U.S. Biathlon team boycotting World Cup events in Russia 'in support of clean sport'

The U.S. Biathlon team will boycott the final World Cup series event of the season, citing an "unacceptable" decision by the sport's international governing body to keep the competition in Russia despite the lack of progress in anti-doping reform there.

Canadian biathlon officials already have said that team will not participate in the March 19-26 event in the Siberian city of Tyumen. Agence France Presse on Friday quoted Czech media reports stating that team also would not compete in the final at Tyumen, where the prestigious season-ending trophies will be presented.

The growing athlete resistance to competing in Russia comes at a critical juncture for the International Olympic Committee, which will decide within the next 24 hours whether to lift the suspension of the Russian Olympic Committee before the closing ceremony in Pyeongchang, South Korea, thus allowing the Russian delegation to march in with its national flag and colors. Russian athletes and support staff vetted by two IOC panels have been competing under the designation of Olympic Athletes from Russia.

Athletes from multiple nations pressed the International Biathlon Union to relocate the final event, but the IBU executive board voted to keep it in Tyumen during meetings held Feb. 13-14 in Pyeongchang.

"In support of clean sport and our own physical safety, we cannot in good conscience participate,'' the U.S. athletes said in a statement released Saturday, the day after the biathlon competition concluded at the Pyeongchang Games.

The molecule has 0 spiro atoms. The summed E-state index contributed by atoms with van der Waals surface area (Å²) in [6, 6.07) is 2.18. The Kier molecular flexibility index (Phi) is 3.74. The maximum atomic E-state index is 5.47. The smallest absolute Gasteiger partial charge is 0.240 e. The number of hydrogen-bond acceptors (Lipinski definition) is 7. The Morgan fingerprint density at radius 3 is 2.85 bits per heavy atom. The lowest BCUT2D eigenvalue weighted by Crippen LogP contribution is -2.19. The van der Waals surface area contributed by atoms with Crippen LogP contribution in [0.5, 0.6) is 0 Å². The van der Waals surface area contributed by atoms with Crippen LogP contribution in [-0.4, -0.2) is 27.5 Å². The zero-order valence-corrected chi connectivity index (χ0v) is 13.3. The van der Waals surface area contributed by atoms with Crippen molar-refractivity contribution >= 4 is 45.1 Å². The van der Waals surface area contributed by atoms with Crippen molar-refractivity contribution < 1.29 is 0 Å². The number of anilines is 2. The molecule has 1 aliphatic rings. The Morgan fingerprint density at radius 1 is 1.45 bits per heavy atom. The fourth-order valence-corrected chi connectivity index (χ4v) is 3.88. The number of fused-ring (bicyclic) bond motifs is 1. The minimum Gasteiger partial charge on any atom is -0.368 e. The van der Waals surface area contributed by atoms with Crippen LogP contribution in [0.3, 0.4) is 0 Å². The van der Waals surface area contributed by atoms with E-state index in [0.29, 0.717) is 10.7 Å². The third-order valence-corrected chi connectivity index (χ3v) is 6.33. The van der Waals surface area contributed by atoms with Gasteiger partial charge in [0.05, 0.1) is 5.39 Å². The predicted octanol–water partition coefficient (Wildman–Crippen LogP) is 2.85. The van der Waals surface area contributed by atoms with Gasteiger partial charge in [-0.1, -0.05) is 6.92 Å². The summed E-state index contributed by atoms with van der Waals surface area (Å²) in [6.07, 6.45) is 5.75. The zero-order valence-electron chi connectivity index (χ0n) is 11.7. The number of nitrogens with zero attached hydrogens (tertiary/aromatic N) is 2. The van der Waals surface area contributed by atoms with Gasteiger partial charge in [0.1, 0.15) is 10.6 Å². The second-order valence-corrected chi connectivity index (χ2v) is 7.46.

"The outcry from our fellow athletes from around the world has been respectful, strong and definitive,'' the statement said. "In addition to the dozens who expressed their opinion to the IBU Athletes Committee members ahead of the meeting in January 2018, the IBU received letters representing over 30 athletes, from eight countries, and included three 2018 Olympic champions.

"The message from the athletes was clear. With Russia still being out of compliance with the [World Anti-Doping Agency] Code, with threats of physical harm to athletes who travel to Russia, with six athletes already sanctioned by IBU and the IOC from the 2014 Olympic season and another case awaiting a decision, holding the World Cup Final in Russia now sends an outrageous message of anti-doping indifference to the world.

"We fully support the right of clean Russian athletes to compete and share the opinion that Russia should be eligible to host IBU World Cups in the future; but only after they have shown a meaningful commitment to rectifying the doping culture which has been shown to exist there.

"We believe the overwhelming majority of IBU World Cup biathletes choose to compete clean. We stand united in the protection of every athlete's fundamental right to participate in doping-free sport and will bear any burden to promote fairness, equality and health for athletes worldwide."

In January, world 20-kilometer individual champion Lowell Bailey of Lake Placid, New York, told ESPN that keeping the event in Tyumen would be "a huge, huge affront to clean athletes. That's saying to the world, to the athletes on the World Cup, the IBU executive board has no problem with doping, and they actually, in a sense, reward federations that dope. Because that's a reward. It's a monetary reward, pride, all of those things."

World mass start silver medalist Susan Dunklee, of Craftsbury, Vermont, who received threats on social media after speaking out about anti-doping, told ESPN, "Tensions are so high right now, [competing in Russia] is not something I feel comfortable risking. It's sad. I want to see sports unify the world and not be this divisive thing. But we have to come from a basis of respect for each other first, and doping has no place in a world of respect."